Eat: Gooey Goo (ish)
So in my list of Seuss-inspired snacks, I told you that I was going to show you how to make Gooey Goo (salt water taffy) as found in Fox in Socks.
Well, that was apparently an ambitious thing to say. Lesson learned: actually do the thing you want to do before you tell people you are going to post about it.
So….I made “taffy” twice yesterday, and I’m sorry to say that neither of them actually turned out to be soft, chewy taffy. But I was able to make some nice hard candy. And, through my experiences, I can now tell you what not to do.
So, I followed the recipe found here. (You are going to see pictures of both of my experiments, so don’t mind the change in pots)
I put all the ingredients in the pot and bring to a boil. I didn’t have glycerin, but it said that it was optional, so I didn’t worry about it. Then after checking out this blog, I think glycerin would have been a smart choice. This was my first problem.
Then don’t stir it or touch it, except to wash down the sides of the pot with some warm water using a pastry brush.
Let it get to 270 degrees F. I think this was my second problem. According to this blog, who incidentally tried to make taffy several times before finding the right combination of ingredients and temperature, says that you should go for 265 degrees F. So I say go for the lower temperature. Maybe even going a little under that, like 260, but I cannot personally vouch for that.
Then mix in your coloring and your flavoring.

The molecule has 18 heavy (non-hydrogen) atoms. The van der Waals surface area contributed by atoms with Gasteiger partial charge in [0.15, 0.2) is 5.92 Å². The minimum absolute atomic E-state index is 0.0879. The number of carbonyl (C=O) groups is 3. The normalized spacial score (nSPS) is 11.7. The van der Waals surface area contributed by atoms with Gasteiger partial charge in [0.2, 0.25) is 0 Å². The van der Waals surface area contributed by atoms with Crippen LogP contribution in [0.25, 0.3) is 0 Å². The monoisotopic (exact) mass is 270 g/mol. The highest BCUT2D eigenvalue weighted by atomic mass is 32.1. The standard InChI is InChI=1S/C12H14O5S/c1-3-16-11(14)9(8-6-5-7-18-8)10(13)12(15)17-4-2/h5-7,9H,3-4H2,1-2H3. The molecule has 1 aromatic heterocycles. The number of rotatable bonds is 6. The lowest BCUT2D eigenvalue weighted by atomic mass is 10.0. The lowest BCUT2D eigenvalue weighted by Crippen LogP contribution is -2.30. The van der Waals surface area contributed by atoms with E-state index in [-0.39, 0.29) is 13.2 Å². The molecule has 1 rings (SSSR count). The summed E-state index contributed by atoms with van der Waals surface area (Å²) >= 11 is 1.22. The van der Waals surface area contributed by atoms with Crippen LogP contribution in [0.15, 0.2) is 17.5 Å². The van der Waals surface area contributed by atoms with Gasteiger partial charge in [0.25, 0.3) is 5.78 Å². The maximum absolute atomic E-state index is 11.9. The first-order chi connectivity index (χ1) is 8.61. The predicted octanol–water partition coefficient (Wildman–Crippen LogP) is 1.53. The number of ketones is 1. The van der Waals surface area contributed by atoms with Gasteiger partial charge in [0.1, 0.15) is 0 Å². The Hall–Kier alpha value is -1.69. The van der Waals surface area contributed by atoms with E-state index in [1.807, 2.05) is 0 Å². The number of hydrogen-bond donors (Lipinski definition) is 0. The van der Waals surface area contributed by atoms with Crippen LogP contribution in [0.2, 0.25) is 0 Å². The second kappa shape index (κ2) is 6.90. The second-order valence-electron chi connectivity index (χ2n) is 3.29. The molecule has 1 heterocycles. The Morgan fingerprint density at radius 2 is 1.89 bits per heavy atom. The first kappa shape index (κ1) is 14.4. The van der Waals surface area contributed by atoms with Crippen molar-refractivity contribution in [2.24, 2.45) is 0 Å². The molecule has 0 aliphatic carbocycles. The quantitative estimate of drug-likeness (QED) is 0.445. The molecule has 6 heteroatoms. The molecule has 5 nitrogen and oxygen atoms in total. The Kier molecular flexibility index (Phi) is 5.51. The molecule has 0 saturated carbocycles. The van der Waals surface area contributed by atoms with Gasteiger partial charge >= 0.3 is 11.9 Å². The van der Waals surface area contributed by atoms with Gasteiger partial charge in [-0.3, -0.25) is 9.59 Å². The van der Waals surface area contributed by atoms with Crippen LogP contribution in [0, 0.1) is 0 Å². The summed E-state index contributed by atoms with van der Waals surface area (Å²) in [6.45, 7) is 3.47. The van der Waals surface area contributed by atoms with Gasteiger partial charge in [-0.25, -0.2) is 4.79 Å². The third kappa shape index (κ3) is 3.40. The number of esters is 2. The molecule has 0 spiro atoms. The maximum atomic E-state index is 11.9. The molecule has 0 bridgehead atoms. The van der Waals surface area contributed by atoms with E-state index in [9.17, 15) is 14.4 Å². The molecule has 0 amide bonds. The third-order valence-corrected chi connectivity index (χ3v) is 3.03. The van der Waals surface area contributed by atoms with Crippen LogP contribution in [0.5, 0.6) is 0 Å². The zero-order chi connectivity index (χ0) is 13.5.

Then pour it on a greased cookie sheet to cool. The first time I did this, I think I let it cool too much before I started to try to put it. It was just a big sheet of hard candy by that time. So, you could call that my third problem.
So don’t wait too long, and butter up your hands.
And carefully start folding it in to itself, forming a log, and folding that in half. It will still be pretty warm, but it’s doable.
The “taffy” will start getting lighter in color due to the air that you are working into the sugar.
When it’s a little above room temperature cut it into pieces. I think scissors would be best, but I had a knife handy, so that’s what I used.
My second finished product was not taffy, but it was some really pretty hard candy, kinda like a lollipop. So while it was not Gooey Goo, it was still a fun experiment. I will definitely have to revisit this again, and then I will share all my secrets.
But for now, you’ll just have to settle for my Granitic Goo.
Now, make me feel better. 🙂 What failures have you had in the kitchen?